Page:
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Google removes ‘view image’ tool


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Google has made a big change to how its search results appear and internet users are enraged. 

The tech giant announced on Thursday that it will no longer show a ‘view image’ option in its image search results.

The button used to appear when users clicked on a picture and would let them view just the image, instead of having to visit the website hosting the image.

Google said the change came about as a result of a settlement it reached with Getty Images, which sells photographers work.

 

The move is an attempt to appease photographers who complained that users stole images.

Instead of a ‘view image’ button, image search results now prompts users to visit the site. The move is an attempt to appease photographers who complained that users stole images

The deal also included provisions that require Google to show additional copyright information and improve attribution of Getty images. 

In place of the ‘view image’ button, users can still click to through the website by selecting the ‘visit’ button.  

It’s great news for photographers and websites who have complained that the ‘view image’ feature has encouraged users’ to steal their work without credit. 

Getty made similar complaints, arguing that the feature made it easy for people to find Getty Images photos and steal them without getting appropriate permission first.  

But it’s bound to annoy users who will now have to click through to the website and find the photo they want to use. 

What’s more, some websites disable right-clicking, which could make it particularly difficult for users to obtain a specific photo, the Verge noted. 

Google said in tweet that the changes were designed to address both parties. 

‘They are designed to strike a balance between serving user needs and publisher concerns, both stakeholders we value,’ the firm said.  

Google said on Thursday that it would no longer display the 'view image' button in image search results. The decision was a result of a settlement with photo company Getty Images 

Google said on Thursday that it would no longer display the ‘view image’ button in image search results. The decision was a result of a settlement with photo company Getty Images 

That didn’t seem to appease Google users who were angry about the change, however.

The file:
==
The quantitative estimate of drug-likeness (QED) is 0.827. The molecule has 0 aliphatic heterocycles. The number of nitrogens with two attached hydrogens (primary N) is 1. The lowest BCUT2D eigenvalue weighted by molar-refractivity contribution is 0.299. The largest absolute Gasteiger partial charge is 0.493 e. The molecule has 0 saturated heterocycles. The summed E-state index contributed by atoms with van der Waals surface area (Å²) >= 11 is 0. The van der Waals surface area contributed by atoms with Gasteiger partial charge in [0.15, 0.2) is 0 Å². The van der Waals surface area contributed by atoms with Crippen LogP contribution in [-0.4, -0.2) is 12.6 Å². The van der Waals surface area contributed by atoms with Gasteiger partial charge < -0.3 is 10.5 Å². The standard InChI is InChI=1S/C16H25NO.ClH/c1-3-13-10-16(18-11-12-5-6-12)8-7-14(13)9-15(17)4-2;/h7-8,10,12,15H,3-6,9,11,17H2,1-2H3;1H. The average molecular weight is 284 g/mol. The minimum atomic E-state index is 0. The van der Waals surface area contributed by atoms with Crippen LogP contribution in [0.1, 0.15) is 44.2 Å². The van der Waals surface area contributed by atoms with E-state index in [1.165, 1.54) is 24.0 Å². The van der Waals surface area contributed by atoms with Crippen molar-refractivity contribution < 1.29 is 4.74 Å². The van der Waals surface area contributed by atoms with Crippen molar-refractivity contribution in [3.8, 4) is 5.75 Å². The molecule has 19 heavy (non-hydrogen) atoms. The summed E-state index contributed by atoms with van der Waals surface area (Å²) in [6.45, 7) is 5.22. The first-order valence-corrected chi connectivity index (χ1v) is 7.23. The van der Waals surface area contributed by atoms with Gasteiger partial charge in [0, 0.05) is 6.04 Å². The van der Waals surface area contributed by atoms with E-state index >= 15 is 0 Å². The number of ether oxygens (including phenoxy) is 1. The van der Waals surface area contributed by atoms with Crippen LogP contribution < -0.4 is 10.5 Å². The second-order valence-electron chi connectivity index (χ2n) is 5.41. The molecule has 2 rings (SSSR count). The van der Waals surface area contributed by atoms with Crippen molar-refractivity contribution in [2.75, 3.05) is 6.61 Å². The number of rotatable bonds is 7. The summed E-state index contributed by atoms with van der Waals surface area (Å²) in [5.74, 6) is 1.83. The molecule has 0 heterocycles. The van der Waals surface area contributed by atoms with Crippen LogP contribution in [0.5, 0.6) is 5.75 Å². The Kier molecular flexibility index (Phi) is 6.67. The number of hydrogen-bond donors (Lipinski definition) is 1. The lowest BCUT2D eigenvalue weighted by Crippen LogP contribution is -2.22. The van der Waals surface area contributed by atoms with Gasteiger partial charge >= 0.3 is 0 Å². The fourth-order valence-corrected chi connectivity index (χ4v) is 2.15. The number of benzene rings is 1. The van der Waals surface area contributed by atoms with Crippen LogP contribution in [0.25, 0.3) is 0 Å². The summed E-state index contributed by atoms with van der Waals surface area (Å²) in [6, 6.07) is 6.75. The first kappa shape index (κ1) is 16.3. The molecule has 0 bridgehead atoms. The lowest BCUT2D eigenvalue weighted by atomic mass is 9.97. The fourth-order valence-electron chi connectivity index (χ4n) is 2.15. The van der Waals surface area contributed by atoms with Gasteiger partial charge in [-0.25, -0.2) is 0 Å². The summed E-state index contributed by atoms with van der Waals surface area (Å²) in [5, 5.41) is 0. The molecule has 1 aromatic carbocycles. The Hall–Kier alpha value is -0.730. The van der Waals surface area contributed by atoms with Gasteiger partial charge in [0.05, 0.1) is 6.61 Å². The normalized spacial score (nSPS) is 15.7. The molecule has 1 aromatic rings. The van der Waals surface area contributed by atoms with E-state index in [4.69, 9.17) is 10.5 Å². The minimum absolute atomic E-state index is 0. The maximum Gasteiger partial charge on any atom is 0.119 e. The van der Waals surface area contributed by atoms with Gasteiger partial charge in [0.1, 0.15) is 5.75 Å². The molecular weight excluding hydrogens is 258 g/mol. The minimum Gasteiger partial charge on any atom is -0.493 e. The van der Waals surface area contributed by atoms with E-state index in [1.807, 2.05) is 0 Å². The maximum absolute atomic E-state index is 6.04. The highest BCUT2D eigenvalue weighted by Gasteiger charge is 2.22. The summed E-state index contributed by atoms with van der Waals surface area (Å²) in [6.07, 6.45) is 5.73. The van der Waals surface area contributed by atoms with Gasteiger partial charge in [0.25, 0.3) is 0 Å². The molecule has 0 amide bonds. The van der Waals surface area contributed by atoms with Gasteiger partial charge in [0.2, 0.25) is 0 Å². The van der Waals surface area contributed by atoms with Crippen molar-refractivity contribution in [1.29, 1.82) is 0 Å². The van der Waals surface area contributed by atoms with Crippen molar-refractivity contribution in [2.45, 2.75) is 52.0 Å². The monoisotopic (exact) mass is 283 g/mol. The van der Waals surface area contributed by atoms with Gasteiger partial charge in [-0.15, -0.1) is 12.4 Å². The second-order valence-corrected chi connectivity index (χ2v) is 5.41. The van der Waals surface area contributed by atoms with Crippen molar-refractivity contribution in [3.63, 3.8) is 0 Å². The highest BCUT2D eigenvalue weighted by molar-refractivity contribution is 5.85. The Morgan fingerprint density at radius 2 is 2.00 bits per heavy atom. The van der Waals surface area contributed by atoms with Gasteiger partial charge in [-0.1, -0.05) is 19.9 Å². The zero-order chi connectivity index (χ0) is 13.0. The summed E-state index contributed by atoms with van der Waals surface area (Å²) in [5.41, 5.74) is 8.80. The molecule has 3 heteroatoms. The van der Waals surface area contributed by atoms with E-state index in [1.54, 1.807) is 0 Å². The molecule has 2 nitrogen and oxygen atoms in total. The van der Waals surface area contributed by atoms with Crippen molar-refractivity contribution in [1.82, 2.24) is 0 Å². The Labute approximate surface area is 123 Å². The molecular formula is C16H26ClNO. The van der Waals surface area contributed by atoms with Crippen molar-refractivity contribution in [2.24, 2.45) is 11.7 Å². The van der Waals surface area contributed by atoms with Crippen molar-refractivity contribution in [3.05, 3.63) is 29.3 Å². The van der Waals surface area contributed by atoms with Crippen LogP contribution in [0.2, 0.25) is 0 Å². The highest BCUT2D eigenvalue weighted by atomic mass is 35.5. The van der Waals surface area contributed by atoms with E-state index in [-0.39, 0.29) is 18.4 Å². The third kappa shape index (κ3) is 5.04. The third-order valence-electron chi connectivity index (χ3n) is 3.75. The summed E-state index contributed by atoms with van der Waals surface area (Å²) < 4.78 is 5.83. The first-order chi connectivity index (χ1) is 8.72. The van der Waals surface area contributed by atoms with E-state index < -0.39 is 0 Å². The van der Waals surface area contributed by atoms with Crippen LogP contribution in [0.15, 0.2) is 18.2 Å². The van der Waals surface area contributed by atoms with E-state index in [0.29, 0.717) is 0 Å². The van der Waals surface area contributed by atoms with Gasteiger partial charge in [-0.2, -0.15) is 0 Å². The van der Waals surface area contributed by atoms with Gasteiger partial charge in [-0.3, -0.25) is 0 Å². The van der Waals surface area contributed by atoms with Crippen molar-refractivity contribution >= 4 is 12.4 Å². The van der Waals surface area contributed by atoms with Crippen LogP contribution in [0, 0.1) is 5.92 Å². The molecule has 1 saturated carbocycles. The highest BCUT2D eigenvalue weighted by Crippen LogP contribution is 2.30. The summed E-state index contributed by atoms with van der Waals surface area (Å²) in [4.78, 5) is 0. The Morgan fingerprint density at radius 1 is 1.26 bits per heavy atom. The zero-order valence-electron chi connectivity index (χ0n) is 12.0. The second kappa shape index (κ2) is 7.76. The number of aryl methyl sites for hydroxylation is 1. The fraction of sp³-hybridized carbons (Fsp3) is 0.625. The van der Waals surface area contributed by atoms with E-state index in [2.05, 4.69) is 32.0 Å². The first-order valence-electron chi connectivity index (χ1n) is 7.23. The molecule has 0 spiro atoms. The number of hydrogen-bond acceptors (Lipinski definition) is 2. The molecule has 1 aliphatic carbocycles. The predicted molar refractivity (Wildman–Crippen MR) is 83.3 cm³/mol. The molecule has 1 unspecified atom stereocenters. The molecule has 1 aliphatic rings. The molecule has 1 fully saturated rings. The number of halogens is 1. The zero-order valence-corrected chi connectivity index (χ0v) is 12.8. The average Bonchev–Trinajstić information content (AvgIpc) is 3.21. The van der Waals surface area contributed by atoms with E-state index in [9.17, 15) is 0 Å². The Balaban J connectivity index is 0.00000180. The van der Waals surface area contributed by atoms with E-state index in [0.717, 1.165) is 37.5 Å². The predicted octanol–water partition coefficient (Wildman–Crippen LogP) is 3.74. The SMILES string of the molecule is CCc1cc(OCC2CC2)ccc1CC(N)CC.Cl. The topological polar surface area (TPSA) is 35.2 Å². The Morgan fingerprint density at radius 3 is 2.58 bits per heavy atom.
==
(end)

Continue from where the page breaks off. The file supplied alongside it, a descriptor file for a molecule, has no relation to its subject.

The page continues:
Many took to Twitter to complain about the removal of the ‘view image’ button, with some calling it ‘the worst change in the history of mankind,’ ‘awful,’ and ‘user-unfriendly.’

‘Google removing the ‘view image’ option is legitimately one of the workflow crippling things I’ve experienced in a while and is so user hostile that either they’ll be forced to pull it back or an alternative will need to arrive,’ one user wrote

A savvy user even figured out a way to build a Google Chrome extension that adds the ‘view image’ feature back into the browser.  

Google hasn’t yet responded to the user criticisms. 

The move comes after Google made some other notable changes to the search experience this week.  

Google has launched a new platform for creating bite-sized content for viewing on mobile devices. Amp Stories works in a similar way to rival Snapchat's Discover Stories, providing visually rich full-screen tap-through articles

Google has launched a new platform for creating bite-sized content for viewing on mobile devices. Amp Stories works in a similar way to rival Snapchat’s Discover Stories, providing visually rich full-screen tap-through articles

The firm introduced its own ad-blocking technology to Chrome on Friday, which will prevent many of the most ‘intrusive’ advertisements that users find annoying. 

That includes pop-up ads, auto-play ads that automatically play sound and pre-stitial ads that take up a users’ entire screen, among others. 

Additionally, Google also launched  a platform for bite-sized ‘visually rich’ content for viewing on mobile devices, called Amp Stories. 

The move is part of Google’s push to speed up the Internet for mobile users, the Accelerated Mobile Pages (Amp) project, first announced in 2015.

Amp Stories steps up these efforts, in an attempt to deliver standalone content rich in visuals, video and animation. 



Read more at DailyMail.co.uk


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